This stuff has all been posted before I'm sure, but here's my experience with this project.
Parts List: (prices do not include shipping charges)
Moog Lower Ball Joints - $55.64
Moog Tie Rod Ends - $45.64
Moog Variable Rate Rear Springs - $43.99
KYB Front Strut Cartridges - $72.80
KYB Strut Boots - $23.86
KYB Strut Mounts - $42.54
KYB Strut Bearings - $23.86
KYB Rear Shock kit (bumpstops) - $41.21
KYB Rear Shocks - $76.80
Prothane Total Kit (bushings) - $144.68
Cuzco Strut Tower Brace - $214.95
Duralast Ceramic Brake Pads front and rear - $61.98
Remanufactured Rear Calipers - $159.98 (after core return)
Timken Front Hub Grease Seals - $11.38
Upper and lower OEM rear coil insulators - $100
One pair of OEM rear control arm bushings (because I inadvertently cut them out of one of the A- arms before realizing I needed the sleeves - $32.82
Grand Total: $1152.13
Add sales tax and shipping to all this stuff and it's north of $1200.
So I started with a rust free 1985 300ZX NA car with 104k on the clock. This is a dry AZ car. For you guys who do this job on rusty cars, that's all you. I wouldn't even try it.
Here's the initial parts pile. Not everything is there....
Old rear setup. All bone stock with sagging springs and a set of ancient Monroe shocks, one of which was completely blown out.
Check out the awesome rotten bumpstops
Disassembly started. I did the rear first because it looked harder. I was right.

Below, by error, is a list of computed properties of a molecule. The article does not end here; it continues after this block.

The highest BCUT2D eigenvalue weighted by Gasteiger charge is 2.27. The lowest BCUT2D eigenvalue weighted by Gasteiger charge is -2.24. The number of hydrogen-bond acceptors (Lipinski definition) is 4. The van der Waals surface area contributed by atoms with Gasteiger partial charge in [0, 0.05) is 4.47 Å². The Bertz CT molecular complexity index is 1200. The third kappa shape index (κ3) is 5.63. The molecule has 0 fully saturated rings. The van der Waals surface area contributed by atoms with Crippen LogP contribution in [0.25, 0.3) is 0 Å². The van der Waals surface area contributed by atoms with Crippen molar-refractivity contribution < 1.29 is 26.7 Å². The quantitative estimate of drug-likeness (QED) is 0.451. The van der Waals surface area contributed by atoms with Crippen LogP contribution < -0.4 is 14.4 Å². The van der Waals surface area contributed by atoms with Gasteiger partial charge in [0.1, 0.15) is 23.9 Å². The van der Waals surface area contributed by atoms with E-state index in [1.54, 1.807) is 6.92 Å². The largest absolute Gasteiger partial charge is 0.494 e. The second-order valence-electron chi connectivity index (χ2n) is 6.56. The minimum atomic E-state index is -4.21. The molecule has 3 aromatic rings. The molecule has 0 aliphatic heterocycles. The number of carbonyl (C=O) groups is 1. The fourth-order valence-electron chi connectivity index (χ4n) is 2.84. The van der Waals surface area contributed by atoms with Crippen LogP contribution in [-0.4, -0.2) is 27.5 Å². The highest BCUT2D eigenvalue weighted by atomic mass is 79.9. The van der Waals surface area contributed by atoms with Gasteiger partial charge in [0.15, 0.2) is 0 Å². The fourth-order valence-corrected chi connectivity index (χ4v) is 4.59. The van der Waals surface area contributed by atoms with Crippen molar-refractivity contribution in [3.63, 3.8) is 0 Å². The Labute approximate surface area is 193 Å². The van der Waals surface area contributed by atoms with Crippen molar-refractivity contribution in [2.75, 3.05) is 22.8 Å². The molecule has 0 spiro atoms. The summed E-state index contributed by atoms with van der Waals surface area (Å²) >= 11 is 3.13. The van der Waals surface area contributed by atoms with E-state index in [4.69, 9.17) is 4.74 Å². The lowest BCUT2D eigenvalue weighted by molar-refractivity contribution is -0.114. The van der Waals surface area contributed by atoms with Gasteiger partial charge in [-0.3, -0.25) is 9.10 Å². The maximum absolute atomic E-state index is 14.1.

To remove the rear control arms there's a section of hard line attached to the arm itself, and the soft lines need to be removed from each end. Turns out I had a seized caliper on one side, and the rubber dust boots were shot, hence the need for new calipers. I was thankfully able to find the last set in Mesa, AZ at an O'Reilly's.
One side gutted, sans shock. The upper shock mount has to be unbolted inside the car. The rear speaker grill and speakers need to come out to get to the mounting bolts. I found it easier to drop the whole mount rather than just the shock, and then reassemble as a unit.
Arm is out! Pay attention to the bolts you take out. The inner mount has cam washers on it to set toe when the car gets aligned.
After applying much fire to the rubber bushings, I was able to push out the inner sleeve. I learned as I went that if I'd burned it longer, it would have fallen out. I used a 1 lb Coleman propane cylinder with a torch head to do the bushing burning.
So I have done bushings before on leaf spring setups, and you always had to remove the inner sleeve as well. Not so for the Prothane kit (whoops!). So I had to buy a couple new OEM bushings so I could salvage the sleeves. The rubber had to be burned out of these as well.
So here's an extra step that I did on the first arm that I didn't have to do on the second. Pressing the new sleeves into the arm. That took just about all my little 12 ton press had!